The Pelton House was built by W.
Photograph by Terry Skibby
The John and Charlotte Pelton House was built in 1894 by Ashland
builder W. J. Schmidt. The Peltons were natives of the Rogue Valley
area; Charlotte's parents, Oscar and Lucinda Ganiard, were prominent
members of Ashland's business and real estate community. John Pelton
ran a meat business and served as Ashland's sheriff in 1892. Although
the Peltons divorced in 1901, Charlotte lived in the house until
her death in 1926. The two-story dwelling exhibits Stick style elements
including wood frame construction, steeply pitched gabled roofs,
a projecting bay, stickwork paneling, cut outs, sunbursts, and lattice
trim as well as Eastlake details. The Pelton House is T-shaped with
the parlor wing, the stem of the T, extending north toward B Street.
By its size and distinction as an example of Eastlake architecture,
the house is regarded as a pivotal building in the Railroad
Addition Historic District. A one and one-half story rental
house was also built south of the primary dwelling facing First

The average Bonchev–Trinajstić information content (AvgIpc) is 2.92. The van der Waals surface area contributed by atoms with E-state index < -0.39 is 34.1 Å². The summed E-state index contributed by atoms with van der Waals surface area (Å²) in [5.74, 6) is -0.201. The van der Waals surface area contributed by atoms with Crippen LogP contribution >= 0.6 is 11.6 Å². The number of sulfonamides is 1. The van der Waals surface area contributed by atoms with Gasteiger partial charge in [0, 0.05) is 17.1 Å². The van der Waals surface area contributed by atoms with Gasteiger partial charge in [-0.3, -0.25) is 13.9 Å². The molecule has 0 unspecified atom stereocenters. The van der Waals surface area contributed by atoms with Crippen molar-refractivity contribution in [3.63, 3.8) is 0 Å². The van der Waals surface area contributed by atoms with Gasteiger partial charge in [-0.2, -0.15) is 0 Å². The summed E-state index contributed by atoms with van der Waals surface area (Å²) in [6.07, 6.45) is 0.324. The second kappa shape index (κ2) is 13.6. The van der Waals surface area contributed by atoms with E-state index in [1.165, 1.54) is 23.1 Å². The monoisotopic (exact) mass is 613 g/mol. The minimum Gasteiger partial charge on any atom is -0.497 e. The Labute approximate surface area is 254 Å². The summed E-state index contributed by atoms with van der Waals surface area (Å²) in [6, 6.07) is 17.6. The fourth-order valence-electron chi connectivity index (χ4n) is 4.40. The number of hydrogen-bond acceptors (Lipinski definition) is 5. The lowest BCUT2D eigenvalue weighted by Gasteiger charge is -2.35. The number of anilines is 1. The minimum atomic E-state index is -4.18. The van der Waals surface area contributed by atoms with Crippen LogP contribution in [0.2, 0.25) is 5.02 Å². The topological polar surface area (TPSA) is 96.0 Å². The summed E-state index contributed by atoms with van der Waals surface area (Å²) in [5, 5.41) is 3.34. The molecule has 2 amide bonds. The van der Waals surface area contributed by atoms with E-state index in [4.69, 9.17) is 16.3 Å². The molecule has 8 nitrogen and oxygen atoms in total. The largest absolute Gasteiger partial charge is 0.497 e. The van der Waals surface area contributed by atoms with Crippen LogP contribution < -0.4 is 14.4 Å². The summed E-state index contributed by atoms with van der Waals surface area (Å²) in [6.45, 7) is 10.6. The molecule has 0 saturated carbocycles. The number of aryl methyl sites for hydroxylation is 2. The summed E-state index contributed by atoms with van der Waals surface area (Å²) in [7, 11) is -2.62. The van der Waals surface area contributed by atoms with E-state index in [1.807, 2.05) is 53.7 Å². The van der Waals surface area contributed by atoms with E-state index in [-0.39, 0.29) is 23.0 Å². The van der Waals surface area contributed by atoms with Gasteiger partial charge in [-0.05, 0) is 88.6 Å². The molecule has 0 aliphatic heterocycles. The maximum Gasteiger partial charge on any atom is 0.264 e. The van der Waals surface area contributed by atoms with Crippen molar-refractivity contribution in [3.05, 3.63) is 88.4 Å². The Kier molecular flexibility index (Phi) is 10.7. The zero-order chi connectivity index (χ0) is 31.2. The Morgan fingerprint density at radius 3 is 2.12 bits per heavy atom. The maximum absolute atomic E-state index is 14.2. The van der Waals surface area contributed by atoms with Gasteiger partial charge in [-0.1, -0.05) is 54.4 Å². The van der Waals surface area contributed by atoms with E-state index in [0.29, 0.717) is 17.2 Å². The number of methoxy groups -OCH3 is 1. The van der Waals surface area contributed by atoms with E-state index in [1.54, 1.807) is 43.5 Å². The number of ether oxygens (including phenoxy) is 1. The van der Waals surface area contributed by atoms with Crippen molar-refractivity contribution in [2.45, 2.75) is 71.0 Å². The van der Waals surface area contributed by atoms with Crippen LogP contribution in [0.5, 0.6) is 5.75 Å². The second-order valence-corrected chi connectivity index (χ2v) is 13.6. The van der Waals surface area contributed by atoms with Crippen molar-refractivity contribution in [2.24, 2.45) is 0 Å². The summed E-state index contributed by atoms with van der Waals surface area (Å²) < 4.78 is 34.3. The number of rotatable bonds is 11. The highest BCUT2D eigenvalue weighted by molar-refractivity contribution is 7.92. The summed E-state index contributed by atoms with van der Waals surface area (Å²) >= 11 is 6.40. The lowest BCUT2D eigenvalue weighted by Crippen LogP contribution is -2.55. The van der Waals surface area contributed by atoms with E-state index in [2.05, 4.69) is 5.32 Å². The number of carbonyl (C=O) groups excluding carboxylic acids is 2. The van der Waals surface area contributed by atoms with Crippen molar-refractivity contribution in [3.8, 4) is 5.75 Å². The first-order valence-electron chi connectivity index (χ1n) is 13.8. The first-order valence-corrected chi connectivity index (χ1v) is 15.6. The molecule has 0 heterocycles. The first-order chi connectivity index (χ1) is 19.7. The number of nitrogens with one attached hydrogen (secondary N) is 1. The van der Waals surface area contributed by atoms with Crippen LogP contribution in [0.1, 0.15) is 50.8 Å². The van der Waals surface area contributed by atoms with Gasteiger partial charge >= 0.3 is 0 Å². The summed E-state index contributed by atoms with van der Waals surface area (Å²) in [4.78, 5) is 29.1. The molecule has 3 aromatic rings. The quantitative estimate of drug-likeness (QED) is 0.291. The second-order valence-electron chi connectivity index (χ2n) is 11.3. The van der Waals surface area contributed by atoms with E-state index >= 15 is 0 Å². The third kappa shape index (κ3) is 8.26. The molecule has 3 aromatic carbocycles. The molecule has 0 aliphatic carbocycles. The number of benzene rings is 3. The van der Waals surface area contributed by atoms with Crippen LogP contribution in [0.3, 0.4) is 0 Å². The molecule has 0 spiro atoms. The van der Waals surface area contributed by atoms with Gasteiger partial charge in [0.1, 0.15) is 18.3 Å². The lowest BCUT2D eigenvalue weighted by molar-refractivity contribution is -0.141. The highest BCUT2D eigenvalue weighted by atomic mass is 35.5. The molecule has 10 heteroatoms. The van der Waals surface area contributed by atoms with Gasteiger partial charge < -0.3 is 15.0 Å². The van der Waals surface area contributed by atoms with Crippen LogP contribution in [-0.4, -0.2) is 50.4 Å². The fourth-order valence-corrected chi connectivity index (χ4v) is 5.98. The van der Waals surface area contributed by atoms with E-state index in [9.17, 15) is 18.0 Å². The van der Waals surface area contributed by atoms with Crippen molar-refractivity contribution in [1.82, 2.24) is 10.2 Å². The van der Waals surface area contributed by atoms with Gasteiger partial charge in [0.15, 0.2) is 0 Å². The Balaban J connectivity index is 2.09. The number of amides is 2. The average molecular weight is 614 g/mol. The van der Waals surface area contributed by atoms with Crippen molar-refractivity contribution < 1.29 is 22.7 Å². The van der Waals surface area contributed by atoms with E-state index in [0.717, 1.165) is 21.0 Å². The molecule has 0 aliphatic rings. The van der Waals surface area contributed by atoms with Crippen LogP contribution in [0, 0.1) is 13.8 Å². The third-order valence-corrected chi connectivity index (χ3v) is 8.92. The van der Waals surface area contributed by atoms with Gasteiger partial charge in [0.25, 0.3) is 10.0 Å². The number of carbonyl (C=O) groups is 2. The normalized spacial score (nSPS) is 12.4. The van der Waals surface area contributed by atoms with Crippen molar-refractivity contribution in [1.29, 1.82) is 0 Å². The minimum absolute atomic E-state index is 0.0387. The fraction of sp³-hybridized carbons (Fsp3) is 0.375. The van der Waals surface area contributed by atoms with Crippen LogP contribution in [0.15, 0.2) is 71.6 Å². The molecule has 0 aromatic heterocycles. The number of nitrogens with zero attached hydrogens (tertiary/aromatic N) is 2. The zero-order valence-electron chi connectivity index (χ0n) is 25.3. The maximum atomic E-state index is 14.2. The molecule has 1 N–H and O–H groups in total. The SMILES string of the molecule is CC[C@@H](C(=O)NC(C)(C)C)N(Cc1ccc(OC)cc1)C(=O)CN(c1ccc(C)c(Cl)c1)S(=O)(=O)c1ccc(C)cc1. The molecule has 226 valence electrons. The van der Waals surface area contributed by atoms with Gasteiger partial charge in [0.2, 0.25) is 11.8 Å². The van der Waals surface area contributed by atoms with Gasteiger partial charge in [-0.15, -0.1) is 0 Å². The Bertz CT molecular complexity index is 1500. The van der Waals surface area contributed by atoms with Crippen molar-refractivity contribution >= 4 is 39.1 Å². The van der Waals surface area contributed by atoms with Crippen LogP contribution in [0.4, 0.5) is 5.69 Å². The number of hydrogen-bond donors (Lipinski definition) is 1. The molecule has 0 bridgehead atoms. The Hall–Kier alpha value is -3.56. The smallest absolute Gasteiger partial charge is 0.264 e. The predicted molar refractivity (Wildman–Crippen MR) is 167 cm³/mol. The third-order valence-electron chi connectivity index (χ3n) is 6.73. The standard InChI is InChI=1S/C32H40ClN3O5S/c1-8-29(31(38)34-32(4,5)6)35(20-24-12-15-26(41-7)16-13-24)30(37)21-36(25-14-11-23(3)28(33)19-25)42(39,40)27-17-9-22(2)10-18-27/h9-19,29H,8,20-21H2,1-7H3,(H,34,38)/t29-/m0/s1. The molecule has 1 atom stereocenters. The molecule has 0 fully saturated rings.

W. J. Schmidt, the Pelton House builder, came to Ashland in 1880,
and was responsible for the design and construction of many distinctive
houses and public buildings, including Ashland City Hall (1891), the
G. M. and Kate Grainger House (1890) and Trinity
Episcopal Church (1895). In August 1991 the Pelton House was seriously
damaged by fire, causing a concerted effort on the part of the community
to save it from demolition. The Historic Commission, City Council,
and B Street Neighborhood Association all were concerned and fortunately
the house was completely restored.
Historic image of the Pelton House,
c 1900, during the residence of Charlotte Pelton
Courtesy of The Terry Skibby Collection
The Pelton House is located at 228 B. Street. It is a private
residence and is not open to the public.